Gyrinophilus subterraneus larvae regularly have snout-vent lengths exceeding 100 mm, while those of G. porphyriticus rarely reach 80 mm, especially before metamorphosis. The smallest observed transformed G. subterraneus has a snout-vent length of 96 mm, while the minimum snout-vent length of transformed G. pophyriticus is 69 mm. This suggests that G. subterraneus metamorphosis occurs at a larger body size. Additionally, G. subterraneus larvae reach a wet body weight of over 40 g due to stores of body fat, while the maximum wet body weight for G. porphyriticus is under 20 g. Lastly, large larval and transformed adult G. subterraneus lose their sight, showing little or no optomotor response. Gyrinophilus porphyriticus larvae and adults consistently respond to visual stimuli (Besharse and Holsinger 1977).
Trends and Threats
Possible reasons for amphibian decline
General habitat alteration and loss
PHYLOGENETIC RELATIONSHIPS:Phylogenetic analyses have shown that G. subterraneus and G. porphyriticus are sister species. However the analyses also indicate that G. subterraneus is monophyletic and found within G. porphyriticus, making the latter paraphyletic and may indicate undescribed species diversity (Grant et al. 2022). According to δaδi analysis for evolutionary history, G. subterraneus underwent sympatric divergence from a larger G. porphyriticus population, with greater gene flow occurring asymmetrically from G. porphyriticus to G. subterraneus. Within the General Davis Cave, there is more nuclear DNA structure between G. subterraneous and G. porphyriticus than between G. porphyriticus populations that are separated by over 200 km. Additionally, the mtDNA between G. subterraneus and G. porphyriticus shows that the species diverged on a fine spatial scale. These genetic analyses show that there must be some reproductive barrier to gene flow between the species. Although F1 hybrids have been observed, no F2 or backcross hybrids have been found, also suggesting some form of reproductive isolation (Grant et al. 2022).
Gene flow is asymmetric, with greater gene flow occurring from G. porphyriticus to G. subterraneus. This may be due to the larger population of G. subterraneus in the cave, which would make female G. subterraneus individuals less likely to mate with male G. porphyriticus individuals due to chance. There may also be selection against hybrid offspring from G. subterraneus female and G. porphyriticus male crosses (Grant et al. 2022).
ETYMOLOGY (Origin or explanation of scientific name):The species epithet, "subterraneus," means “underground” and alludes to their cave-dwelling nature (Besharse and Holsinger 1977).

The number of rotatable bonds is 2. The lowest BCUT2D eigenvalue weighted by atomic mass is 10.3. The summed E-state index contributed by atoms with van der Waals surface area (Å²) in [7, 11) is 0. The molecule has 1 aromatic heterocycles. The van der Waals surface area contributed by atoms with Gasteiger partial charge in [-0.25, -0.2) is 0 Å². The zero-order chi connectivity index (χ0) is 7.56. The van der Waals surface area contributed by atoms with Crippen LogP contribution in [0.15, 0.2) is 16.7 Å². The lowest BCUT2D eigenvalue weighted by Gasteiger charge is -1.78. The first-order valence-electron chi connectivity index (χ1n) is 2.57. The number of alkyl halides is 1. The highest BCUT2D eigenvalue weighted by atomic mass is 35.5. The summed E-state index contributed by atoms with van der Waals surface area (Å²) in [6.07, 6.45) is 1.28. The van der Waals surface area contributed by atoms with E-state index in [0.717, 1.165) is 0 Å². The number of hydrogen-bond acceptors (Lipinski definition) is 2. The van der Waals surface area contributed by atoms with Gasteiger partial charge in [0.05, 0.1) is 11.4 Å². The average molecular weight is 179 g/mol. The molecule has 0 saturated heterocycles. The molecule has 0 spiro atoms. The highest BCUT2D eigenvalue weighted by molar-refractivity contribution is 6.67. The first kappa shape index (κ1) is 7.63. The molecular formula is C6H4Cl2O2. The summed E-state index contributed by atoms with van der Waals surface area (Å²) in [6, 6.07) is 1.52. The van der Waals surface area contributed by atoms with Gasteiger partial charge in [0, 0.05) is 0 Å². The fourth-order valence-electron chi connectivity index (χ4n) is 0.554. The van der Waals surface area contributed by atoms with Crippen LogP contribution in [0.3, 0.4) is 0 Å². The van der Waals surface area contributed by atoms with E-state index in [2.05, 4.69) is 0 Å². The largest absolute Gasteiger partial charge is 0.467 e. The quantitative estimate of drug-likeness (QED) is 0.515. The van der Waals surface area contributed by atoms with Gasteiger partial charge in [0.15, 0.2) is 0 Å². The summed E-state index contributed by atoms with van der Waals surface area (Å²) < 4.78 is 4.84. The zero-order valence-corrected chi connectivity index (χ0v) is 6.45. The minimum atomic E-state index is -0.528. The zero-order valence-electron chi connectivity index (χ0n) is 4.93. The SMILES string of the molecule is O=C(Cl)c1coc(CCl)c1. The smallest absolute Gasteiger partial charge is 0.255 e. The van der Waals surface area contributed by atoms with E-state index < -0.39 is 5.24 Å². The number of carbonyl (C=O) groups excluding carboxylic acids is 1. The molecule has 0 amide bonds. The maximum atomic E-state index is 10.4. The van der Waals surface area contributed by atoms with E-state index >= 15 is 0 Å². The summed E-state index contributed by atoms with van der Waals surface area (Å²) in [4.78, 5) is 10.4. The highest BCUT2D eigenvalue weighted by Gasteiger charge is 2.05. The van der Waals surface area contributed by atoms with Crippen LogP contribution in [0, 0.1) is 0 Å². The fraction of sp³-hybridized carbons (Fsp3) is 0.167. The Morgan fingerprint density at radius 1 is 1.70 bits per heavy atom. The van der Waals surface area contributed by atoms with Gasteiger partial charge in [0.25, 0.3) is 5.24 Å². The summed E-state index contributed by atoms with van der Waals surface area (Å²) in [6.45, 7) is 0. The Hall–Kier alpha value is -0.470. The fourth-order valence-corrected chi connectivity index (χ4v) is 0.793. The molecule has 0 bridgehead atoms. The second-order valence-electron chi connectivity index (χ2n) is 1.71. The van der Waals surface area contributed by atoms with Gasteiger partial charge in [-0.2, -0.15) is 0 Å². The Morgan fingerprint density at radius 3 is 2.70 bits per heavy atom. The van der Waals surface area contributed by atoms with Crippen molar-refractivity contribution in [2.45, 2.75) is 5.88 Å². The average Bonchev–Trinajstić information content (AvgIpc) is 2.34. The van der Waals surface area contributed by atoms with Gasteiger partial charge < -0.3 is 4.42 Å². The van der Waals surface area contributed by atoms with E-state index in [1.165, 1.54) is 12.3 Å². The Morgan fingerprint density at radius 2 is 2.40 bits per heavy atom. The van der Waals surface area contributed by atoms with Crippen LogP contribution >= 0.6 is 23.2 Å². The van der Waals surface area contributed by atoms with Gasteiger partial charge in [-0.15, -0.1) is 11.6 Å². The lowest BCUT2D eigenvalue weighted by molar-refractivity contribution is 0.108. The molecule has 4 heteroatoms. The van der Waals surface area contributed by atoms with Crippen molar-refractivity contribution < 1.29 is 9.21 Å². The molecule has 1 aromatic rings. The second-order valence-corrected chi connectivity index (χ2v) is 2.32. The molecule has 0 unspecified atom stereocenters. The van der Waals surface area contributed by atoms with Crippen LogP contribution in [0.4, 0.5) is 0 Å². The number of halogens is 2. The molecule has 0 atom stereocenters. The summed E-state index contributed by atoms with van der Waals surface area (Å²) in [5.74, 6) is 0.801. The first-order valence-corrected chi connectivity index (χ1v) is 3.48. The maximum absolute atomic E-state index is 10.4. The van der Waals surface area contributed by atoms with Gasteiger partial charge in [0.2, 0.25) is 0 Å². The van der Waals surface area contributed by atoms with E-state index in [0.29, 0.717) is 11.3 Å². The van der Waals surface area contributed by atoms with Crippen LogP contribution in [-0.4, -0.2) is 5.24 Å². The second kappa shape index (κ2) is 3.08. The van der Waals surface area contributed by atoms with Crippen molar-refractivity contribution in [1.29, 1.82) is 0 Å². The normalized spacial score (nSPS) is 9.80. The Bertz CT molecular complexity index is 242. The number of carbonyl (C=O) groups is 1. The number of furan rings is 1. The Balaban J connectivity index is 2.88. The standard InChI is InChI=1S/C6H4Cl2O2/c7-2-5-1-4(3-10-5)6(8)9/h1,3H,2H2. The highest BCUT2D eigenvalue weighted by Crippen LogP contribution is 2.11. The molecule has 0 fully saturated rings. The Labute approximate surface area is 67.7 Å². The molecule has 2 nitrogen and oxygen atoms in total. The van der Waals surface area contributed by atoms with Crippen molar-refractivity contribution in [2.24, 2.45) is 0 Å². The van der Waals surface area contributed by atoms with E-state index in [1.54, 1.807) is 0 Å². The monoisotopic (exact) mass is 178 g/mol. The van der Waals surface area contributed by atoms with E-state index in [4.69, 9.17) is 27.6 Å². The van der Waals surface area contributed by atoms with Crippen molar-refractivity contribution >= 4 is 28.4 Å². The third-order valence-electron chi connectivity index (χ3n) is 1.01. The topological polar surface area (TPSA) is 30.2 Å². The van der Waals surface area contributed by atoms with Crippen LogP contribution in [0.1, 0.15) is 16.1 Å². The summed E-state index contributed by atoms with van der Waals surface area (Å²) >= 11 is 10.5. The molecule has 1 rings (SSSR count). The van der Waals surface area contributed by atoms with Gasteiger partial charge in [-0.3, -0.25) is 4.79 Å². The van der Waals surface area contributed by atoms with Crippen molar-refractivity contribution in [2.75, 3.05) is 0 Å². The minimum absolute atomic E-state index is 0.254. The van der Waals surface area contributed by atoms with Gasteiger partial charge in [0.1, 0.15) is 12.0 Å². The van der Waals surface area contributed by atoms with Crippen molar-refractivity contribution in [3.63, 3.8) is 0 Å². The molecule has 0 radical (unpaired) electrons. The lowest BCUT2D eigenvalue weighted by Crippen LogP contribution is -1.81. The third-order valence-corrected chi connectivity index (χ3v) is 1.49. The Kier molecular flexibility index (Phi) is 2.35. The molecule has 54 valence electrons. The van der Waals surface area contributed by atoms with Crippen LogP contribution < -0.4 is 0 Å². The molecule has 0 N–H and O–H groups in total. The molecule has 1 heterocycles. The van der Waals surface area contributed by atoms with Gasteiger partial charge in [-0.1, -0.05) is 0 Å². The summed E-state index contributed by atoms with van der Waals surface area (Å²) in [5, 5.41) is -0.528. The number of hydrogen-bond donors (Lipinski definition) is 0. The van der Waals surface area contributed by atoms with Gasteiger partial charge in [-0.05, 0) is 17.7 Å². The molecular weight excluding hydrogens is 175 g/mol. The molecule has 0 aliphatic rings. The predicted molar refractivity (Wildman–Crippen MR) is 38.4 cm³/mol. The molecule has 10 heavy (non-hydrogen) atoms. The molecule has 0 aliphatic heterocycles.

This species was featured as news of the week August 1, 2022:
Cave species are often highly endemic and can be especially vulnerable to habitat degradation within and surrounding the cave systems they inhabit. The West Virginia Spring Salamander (Gyrinophilus subterraneus) is only known from a single cave and though it is phenotypically distinct from the more widespread Spring Salamander species complex (Gyrinophilus porphyriticus), its evolutionary history and status as a unique species have been debated for decades. Grant et al. (2022) combine genomic and morphological data to demonstrate that G. subterraneus represent a distinct lineage, and that they occur in sympatry with G. porphyriticus within General Davis Cave. Surprisingly, the team also reports hybridization within the cave with evidence of partial reproductive isolation between the species. Collectively, the results provide strong support for continuing to recognize G. subterraenus as a distinct and unique species, and reveal a compelling study system for understanding how salamanders adapt to cave ecosystems. (Written by Rayna Bell)
Besharse, J.C., and Holsinger, J.R. (1977). "Gyrinophilus subterraneus, a New Troglobitic Salamander from Southern West Virginia." Copeia, 4, 624-634. [link]
Grant, E.H.C., Mulder, K.P., Brand, A.B., Chambers, D.B., Wynn, A.H., Capshaw, G., Niemiller, M.L., Phillips, J.G., Jacobs, J.F., Kuchta, S.R., and Bell, R.C. (2022). "Speciation with gene flow in a narrow endemic West Virginia cave salamander (Gyrinophilus subterraneus)." Conserv Genet, 23, 726-744. [link]
Originally submitted by: Madeline Ahn (2022-11-17)
Description by: Madeline Ahn (updated 2022-11-17)
Distribution by: Madeline Ahn (updated 2022-11-17)
Life history by: Madeline Ahn (updated 2022-11-17)
Larva by: Madeline Ahn (updated 2022-11-17)
Trends and threats by: Madeline Ahn (updated 2022-11-17)
Comments by: Madeline Ahn (updated 2022-11-17)
Edited by: Michelle S. Koo (2022-11-17)
Species Account Citation: AmphibiaWeb 2022 Gyrinophilus subterraneus: West Virginia Spring Salamander <https://amphibiaweb.org/species/5814> University of California, Berkeley, CA, USA. Accessed Oct 1, 2023.
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Citation: AmphibiaWeb. 2023. <https://amphibiaweb.org> University of California, Berkeley, CA, USA. Accessed 1 Oct 2023.